First, I ALWAYS set my travel plans so that I arrive as early as possible on the day BEFORE the first day of setup. There are several benefits to this, the biggest being that I have time to go to the convention center and check on the status of my booth space. I check to see if all of my crates have arrived from the advanced warehouse and for any damage first. Then I look at my utility placements to ensure they are down and correct. Depending on the show and time I arrive, neither of these may be true. That’s OK. They may both be in place later that evening, but at least now I know and I can return later to check if needed. If my utilities are down but incorrect, I might be able to have it corrected that evening. If nothing else, I can find out where I need to go first thing in the morning. The point is that information is power. By showing up a day early and checking out my space, I know what to expect when I arrive the next morning and sometimes I’m able to address issues that day.
Second, I ALWAYS set my labor call for 10 a.m. on the first day of setup. Most show floors will open at 8 a.m. to begin setup. This gives me two hours before my labor arrives to deal with any issues and NOT have them on the clock. At $100.00 an hour in some cities, this can save me a lot of money. I may pay some overtime if the set goes long, but I’d rather pay overtime for work being done than straight time for my crew to stand around looking at my bare concrete. And hey, if I don’t have any issues, I sleep in a little later that first day and have a nice big breakfast.
Third, on the dismantle, I ALWAYS schedule my labor to arrive at least an hour after the doors close. The first 30 minutes after a show is wasted time anyway. You’re trying to help your crew get out and you may even have some attendees still in your space. Another 30 minutes allows you to move your stuff out of the way, so you aren’t paying your labor to move brochure boxes before they can start your dismantle. By ordering labor to start at a later time, we aren’t stumbling over each other and I’m not paying them to wait on me. This also allows more time for my crates to be returned, so when the exhibit is being dismantled it can go straight into the crates saving time and damage.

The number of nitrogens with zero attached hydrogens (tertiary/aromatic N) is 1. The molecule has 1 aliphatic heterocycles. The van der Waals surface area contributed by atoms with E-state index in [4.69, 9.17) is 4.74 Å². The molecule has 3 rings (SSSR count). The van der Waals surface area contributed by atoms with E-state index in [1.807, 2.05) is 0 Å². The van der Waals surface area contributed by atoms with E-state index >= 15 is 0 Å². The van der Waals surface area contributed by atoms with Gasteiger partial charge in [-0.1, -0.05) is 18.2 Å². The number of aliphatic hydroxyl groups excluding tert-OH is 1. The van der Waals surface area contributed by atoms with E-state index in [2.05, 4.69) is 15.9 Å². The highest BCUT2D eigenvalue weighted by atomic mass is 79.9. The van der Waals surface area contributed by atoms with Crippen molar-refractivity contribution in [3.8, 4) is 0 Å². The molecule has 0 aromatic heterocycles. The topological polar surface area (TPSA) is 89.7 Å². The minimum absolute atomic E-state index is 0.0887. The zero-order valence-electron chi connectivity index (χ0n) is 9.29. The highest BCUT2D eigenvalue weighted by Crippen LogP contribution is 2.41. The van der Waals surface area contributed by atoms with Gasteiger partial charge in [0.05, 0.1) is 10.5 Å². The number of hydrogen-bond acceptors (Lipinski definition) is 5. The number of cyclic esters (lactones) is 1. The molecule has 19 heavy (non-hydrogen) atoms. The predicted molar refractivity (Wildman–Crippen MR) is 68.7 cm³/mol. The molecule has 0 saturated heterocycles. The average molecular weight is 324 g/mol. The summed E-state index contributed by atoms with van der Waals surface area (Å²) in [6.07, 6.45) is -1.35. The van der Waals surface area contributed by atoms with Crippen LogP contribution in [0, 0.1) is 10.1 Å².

Finally, I ALWAYS send my exhibit to the advanced warehouse. Again, there are several benefits to this, including labor costs. Freight sent to the advanced warehouse is delivered to the show floor the day before setup begins. The GC knows they are going to be unloading trucks all day, so they get the stuff from the warehouse done first and out of the way. This means my crates are on the floor before setup begins.
If you ship directly to the show, your truck goes to the marshaling yard and is given a number to unload. Then it waits until the docks are ready for that number on the day of setup. If your truck isn’t unloaded until 2 p.m. and you’ve ordered your labor for 10 a.m. as noted above, you’re still paying for four hours of labor for every guy. AND, you probably just paid for their lunch break. It is true that it will cost you more to send your booth to the advanced warehouse than directly to show. But if your labor is sitting around waiting for your truck to unload, you’ll most likely end up spending more money than you would have at the warehouse.
The larger your exhibit is, the more money you’ll save by scheduling your labor correctly. The word of the day when it comes to tradeshows is money. It’s going to cost you a lot of money to exhibit at a tradeshow. That’s just the way it is. But if you can save a little here and a little there, you’ll find you’ve saved a lot. It just takes a little planning.